Annex A - Group Research Proposal

NOTE: This proposal was for the previous experiment as we have changed experiments.

Group Project Proposal (Science)


Names: Aryan VIkhe, Dylan Tan, Teng Tjin Yao

Class: S2-01

Group Reference: F

A.    Indicate the type of research that you are adopting:

X   ] Test a hypothesis: Hypothesis-driven research
e.g. Investigation of the anti-bacteria effect of chrysanthemum

[   ] Measure a value: Experimental research (I)
e.g. Determination of the mass of Jupiter using planetary photography

[    ] Measure a function or relationship: Experimental research (II)
e.g. Investigation of the effect of temperature on the growth of crystals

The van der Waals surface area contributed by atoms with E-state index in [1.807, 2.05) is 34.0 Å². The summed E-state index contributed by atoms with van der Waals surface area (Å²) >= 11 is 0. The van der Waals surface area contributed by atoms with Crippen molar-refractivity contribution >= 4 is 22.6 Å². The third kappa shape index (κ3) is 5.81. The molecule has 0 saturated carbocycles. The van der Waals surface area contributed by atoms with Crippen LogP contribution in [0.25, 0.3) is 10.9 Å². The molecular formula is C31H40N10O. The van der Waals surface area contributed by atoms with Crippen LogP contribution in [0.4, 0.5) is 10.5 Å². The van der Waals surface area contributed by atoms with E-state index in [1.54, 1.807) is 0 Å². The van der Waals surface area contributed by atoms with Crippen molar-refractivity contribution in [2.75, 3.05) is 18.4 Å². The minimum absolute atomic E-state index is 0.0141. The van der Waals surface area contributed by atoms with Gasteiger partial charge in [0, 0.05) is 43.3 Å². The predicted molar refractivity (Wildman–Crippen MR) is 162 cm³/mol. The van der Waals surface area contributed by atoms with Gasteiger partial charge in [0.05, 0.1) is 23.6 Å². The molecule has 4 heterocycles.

[    ] Construct a model: Theoretical sciences and applied mathematics
e.g. Modeling of the cooling curve of naphthalene 

[    ] Observational and exploratory research
e.g. Investigation of the soil quality in School of Science and Technology, Singapore  

  1. Type & Category

Type of research: 1  (Write down one number from 1 to 6)

Category  –  12 (Write down one number from 7 to 20)

Sub-category – A (Write down the sub-heading alphabet)

Application of project relevant to SST Community, Society or the World:
This project allows us to improve society by having better quality phone calls. The quality of phone calls can sometimes drop due to the frequencies of the sound waves being transmitted and by determining the optimal frequency for the best quality sound we can vastly improve the quality of calls.

C.    Write down your research title:

Investigation of how the frequency transmitted by handphones can be adjusted better.

D.   (a) Aim / question being addressed 

Essential Questions